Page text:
Refreshable Braille
Braille is a system of touch reading and writing for blind persons in which raised dots represent the letters of the alphabet. Braille is read by moving the hand or hands from left to right along each line. Both hands are usually involved in the reading process, and reading is generally done with the index fingers.
Refreshable Braille Displays are electronic devices that are used to read text that a sighted person would read on a monitor or for Braille text input. The device is connected to the computer via Bluetooth or a USB cable and produces Braille output on the Braille display - round-tipped pins raised through holes in a flat surface. Refreshable Braille displays only read one line of text at a time. These displays generally include directional keys that allow the user to navigate through a document. Larger displays (80 cells) also include a cursor routing function. It's great to have a computer-generated version of Braille.  Refreshable Braille displays cost between $1300 to $7,000, so many companies offer a service contract. These devices also work with iOS and Android devices such as smartphones, iPads and tablets.

See this link for a video on screen reading technology and refreshable braille displays.

Freedom Scientific offers a full line of products for blind and low vision users, including refreshable Braille displays, pocket DAISY players/recorders, mobile computing, screen magnification software, desktop, handheld and portable video magnifiers,scanning and reading appliances and solutions. They also carry solutions to help deaf-blind individuals communicate electronically face-to-face or over a distance without the need for a specially trained interpreter.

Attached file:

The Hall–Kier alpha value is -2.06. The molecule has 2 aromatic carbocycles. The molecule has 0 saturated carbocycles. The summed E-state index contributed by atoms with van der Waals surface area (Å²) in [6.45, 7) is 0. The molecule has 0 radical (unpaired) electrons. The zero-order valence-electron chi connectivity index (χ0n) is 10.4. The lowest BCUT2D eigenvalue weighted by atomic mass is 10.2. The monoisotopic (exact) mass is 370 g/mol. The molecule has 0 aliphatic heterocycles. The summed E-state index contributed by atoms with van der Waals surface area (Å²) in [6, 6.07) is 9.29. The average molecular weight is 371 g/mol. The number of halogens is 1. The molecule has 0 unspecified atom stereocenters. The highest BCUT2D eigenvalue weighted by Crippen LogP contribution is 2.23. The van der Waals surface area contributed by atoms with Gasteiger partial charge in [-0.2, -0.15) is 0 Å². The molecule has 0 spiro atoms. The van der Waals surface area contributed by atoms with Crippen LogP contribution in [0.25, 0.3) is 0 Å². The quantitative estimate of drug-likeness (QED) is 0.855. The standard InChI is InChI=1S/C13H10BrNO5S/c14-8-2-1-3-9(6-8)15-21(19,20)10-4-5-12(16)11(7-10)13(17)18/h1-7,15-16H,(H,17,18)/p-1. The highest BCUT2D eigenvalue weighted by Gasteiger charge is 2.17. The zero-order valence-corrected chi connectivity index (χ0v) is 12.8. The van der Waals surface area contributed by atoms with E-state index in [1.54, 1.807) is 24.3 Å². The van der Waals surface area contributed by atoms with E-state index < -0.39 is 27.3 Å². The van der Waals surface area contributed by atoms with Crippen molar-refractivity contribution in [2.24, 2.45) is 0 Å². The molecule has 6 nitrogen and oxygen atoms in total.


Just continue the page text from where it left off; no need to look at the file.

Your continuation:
Alva Access Group, Inc. 
Produces braille displays. Products are typically carried by other vendors such as Vision Cue, Freedom Scientific or Humanware.

Braille and Audio Reading Download (BARD)
Louis Braille of France invented Braille, a system of raised dots that is read with the fingers, in the early 1800s. It has historically been embossed on paper but as a result of computer technology, Braille readers may now access Web-Braille digital Braille book files with a computer and a refreshable Braille display or a Braille embosser.
The Library of Congress provides BARD on the Internet for blind and visually impaired library users. This free library service of recorded and braille books and magazines for individuals who are unable to read or use standard printed material because of visual or physical disabilities. You must be a National Library Service for the Blind and Physically Handicapped (NLS) patron to obtain BARD materials. You can register for BARD here.
A BARD mobile app is available for iOS and an Android one is in development.
Note: Infinitec does not endorse or recommend the above-mentioned products and has no liability for the results of their use. Infinitec has received no consideration of any type for featuring this product on this Web site. The information offered herein is a summary; it is not comprehensive and should be carefully evaluated by consumers with the assistance of qualified professionals. The intention of Infinitec is to offer consumers a brief overview of various assistive technology devices and their applications.